Health officials have reported the first locally-acquired case of Zika virus infection in Puerto Rico, in a resident with no known travel history.
“There is no reason for alarm, and the public should continue to take commonsense steps to avoid mosquito bites, like using repellent and wearing long pants and shirts,” Puerto Rican Congressman Pedro Pierluisi said in a prepared statement. “When Congress returns to session in January, I will receive a comprehensive briefing on Zika from senior CDC officials.”
Officials with the Centers for Disease Control and Prevention (CDC) are expected to work with health officials in Puerto Rico to determine the source of the infection. In the interim, they have issued a travel notice advising people traveling to Puerto Rico to take the precautions to protect themselves from mosquito bites, like those suggested by Pierluisi.
Other steps include using air conditioning or window and door screens to keep mosquitoes outside and emptying standing water inside and outside the home.
Zika virus, originally identified in 1947 from Zika forest of Uganda, is transmitted to people primarily through the bite of an infected Aedes species mosquito. These mosquitoes are found throughout tropical regions of the world and are the same mosquitoes that spread dengue and chikungunya viruses, according to a prepared statement from the CDC.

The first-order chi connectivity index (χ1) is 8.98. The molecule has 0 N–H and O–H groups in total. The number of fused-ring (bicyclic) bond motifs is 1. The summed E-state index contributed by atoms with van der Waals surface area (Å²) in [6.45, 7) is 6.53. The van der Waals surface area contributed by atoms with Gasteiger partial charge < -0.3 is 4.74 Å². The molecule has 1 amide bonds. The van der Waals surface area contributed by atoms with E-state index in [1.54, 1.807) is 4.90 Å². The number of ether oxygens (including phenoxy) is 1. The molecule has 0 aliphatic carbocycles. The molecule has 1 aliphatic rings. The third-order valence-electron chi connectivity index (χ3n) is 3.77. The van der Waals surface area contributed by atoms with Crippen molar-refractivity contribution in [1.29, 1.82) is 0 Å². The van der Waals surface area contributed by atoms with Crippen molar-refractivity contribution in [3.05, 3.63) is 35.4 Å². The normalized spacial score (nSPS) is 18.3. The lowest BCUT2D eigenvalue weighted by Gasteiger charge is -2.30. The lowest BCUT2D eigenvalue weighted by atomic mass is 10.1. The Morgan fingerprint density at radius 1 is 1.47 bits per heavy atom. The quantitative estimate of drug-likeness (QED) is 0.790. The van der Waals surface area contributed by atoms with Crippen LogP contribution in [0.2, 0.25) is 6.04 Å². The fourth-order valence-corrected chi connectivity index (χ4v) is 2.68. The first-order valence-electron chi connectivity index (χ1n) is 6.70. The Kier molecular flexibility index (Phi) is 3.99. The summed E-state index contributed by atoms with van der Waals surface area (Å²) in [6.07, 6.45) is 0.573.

Outbreaks of Zika have occurred in Africa, Southeast Asia, and the Pacific Islands. Because the Aedes species mosquitoes that spread Zika virus are found throughout the world, it is likely that outbreaks will spread to new countries. To date, Zika virus has been reported in several countries and territories in the Americas. Brazil is investigating the possible association between Zika virus infection and cases of microcephaly in infants.
The most common symptoms of Zika virus disease are fever, rash, joint pain, and conjunctivitis. The illness is usually mild with symptoms lasting from several days to a week. Infection is thought to provide lifelong immunity. Severe disease requiring hospitalization is uncommon. Deaths are rare, according to health officials.
Travelers returning from areas with Zika activity are urged to seek medical care if they experience a fever and symptoms of infection. Health care providers in areas with reported cases should be on the alert for possible cases and report accordingly, according to the CDC statement.
This article originally appeared on Infectious Disease Advisor